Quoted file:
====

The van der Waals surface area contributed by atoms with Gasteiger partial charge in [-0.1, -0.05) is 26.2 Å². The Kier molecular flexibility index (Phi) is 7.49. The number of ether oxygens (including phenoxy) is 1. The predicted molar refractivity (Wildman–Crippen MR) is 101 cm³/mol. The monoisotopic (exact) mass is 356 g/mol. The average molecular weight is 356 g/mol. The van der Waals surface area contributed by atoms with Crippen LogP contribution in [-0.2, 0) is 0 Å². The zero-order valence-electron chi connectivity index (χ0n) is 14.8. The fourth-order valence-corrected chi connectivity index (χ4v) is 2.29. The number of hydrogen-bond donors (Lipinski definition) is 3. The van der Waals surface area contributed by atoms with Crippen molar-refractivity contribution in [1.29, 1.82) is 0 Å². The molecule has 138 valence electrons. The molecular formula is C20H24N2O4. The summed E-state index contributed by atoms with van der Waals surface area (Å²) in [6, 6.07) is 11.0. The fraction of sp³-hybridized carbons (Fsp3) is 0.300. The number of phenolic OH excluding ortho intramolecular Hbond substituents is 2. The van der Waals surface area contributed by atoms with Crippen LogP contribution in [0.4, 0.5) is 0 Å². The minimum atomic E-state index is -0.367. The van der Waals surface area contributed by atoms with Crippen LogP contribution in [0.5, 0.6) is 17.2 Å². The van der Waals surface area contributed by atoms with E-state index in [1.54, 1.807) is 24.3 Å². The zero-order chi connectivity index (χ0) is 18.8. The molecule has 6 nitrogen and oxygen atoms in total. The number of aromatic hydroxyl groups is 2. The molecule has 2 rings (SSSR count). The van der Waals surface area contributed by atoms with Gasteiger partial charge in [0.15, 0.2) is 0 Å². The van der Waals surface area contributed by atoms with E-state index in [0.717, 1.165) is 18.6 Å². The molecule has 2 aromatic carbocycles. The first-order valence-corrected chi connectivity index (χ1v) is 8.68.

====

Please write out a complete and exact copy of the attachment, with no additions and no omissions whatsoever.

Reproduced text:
The van der Waals surface area contributed by atoms with Gasteiger partial charge in [-0.1, -0.05) is 26.2 Å². The Kier molecular flexibility index (Phi) is 7.49. The number of ether oxygens (including phenoxy) is 1. The predicted molar refractivity (Wildman–Crippen MR) is 101 cm³/mol. The monoisotopic (exact) mass is 356 g/mol. The average molecular weight is 356 g/mol. The van der Waals surface area contributed by atoms with Crippen LogP contribution in [-0.2, 0) is 0 Å². The zero-order valence-electron chi connectivity index (χ0n) is 14.8. The fourth-order valence-corrected chi connectivity index (χ4v) is 2.29. The number of hydrogen-bond donors (Lipinski definition) is 3. The van der Waals surface area contributed by atoms with Crippen molar-refractivity contribution in [1.29, 1.82) is 0 Å². The molecule has 138 valence electrons. The molecular formula is C20H24N2O4. The summed E-state index contributed by atoms with van der Waals surface area (Å²) in [6, 6.07) is 11.0. The fraction of sp³-hybridized carbons (Fsp3) is 0.300. The number of phenolic OH excluding ortho intramolecular Hbond substituents is 2. The van der Waals surface area contributed by atoms with Crippen LogP contribution in [0.4, 0.5) is 0 Å². The minimum atomic E-state index is -0.367. The van der Waals surface area contributed by atoms with Crippen LogP contribution in [0.5, 0.6) is 17.2 Å². The van der Waals surface area contributed by atoms with E-state index in [1.54, 1.807) is 24.3 Å². The zero-order chi connectivity index (χ0) is 18.8. The molecule has 6 nitrogen and oxygen atoms in total. The number of aromatic hydroxyl groups is 2. The molecule has 2 rings (SSSR count). The van der Waals surface area contributed by atoms with Gasteiger partial charge in [0.15, 0.2) is 0 Å². The van der Waals surface area contributed by atoms with E-state index in [0.717, 1.165) is 18.6 Å². The molecule has 2 aromatic carbocycles. The first-order valence-corrected chi connectivity index (χ1v) is 8.68.